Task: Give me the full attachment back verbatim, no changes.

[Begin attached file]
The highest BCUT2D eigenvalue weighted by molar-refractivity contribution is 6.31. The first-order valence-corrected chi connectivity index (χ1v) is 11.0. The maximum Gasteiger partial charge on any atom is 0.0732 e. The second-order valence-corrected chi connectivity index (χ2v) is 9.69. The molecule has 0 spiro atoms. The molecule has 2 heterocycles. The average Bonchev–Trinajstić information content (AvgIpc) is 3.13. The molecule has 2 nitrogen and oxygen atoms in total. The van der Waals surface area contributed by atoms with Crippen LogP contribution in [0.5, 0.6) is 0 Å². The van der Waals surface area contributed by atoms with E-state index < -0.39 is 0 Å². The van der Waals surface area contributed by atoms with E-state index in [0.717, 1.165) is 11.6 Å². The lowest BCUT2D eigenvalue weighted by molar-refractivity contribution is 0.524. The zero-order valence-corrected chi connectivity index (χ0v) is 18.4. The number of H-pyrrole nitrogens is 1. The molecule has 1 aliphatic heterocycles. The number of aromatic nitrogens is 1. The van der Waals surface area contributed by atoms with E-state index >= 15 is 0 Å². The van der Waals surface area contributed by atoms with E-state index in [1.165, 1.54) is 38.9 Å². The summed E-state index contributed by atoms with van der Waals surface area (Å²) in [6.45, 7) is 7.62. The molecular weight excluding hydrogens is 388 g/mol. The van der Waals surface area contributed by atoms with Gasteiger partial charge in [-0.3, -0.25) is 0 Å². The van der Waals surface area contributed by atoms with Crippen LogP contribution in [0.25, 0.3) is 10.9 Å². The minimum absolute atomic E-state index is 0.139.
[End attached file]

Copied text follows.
The highest BCUT2D eigenvalue weighted by molar-refractivity contribution is 6.31. The first-order valence-corrected chi connectivity index (χ1v) is 11.0. The maximum Gasteiger partial charge on any atom is 0.0732 e. The second-order valence-corrected chi connectivity index (χ2v) is 9.69. The molecule has 0 spiro atoms. The molecule has 2 heterocycles. The average Bonchev–Trinajstić information content (AvgIpc) is 3.13. The molecule has 2 nitrogen and oxygen atoms in total. The van der Waals surface area contributed by atoms with Crippen LogP contribution in [0.5, 0.6) is 0 Å². The van der Waals surface area contributed by atoms with E-state index < -0.39 is 0 Å². The van der Waals surface area contributed by atoms with E-state index in [0.717, 1.165) is 11.6 Å². The lowest BCUT2D eigenvalue weighted by molar-refractivity contribution is 0.524. The zero-order valence-corrected chi connectivity index (χ0v) is 18.4. The number of H-pyrrole nitrogens is 1. The molecule has 1 aliphatic heterocycles. The number of aromatic nitrogens is 1. The van der Waals surface area contributed by atoms with E-state index >= 15 is 0 Å². The van der Waals surface area contributed by atoms with E-state index in [1.165, 1.54) is 38.9 Å². The summed E-state index contributed by atoms with van der Waals surface area (Å²) in [6.45, 7) is 7.62. The molecular weight excluding hydrogens is 388 g/mol. The van der Waals surface area contributed by atoms with Gasteiger partial charge in [-0.3, -0.25) is 0 Å². The van der Waals surface area contributed by atoms with Crippen LogP contribution in [0.25, 0.3) is 10.9 Å². The minimum absolute atomic E-state index is 0.139.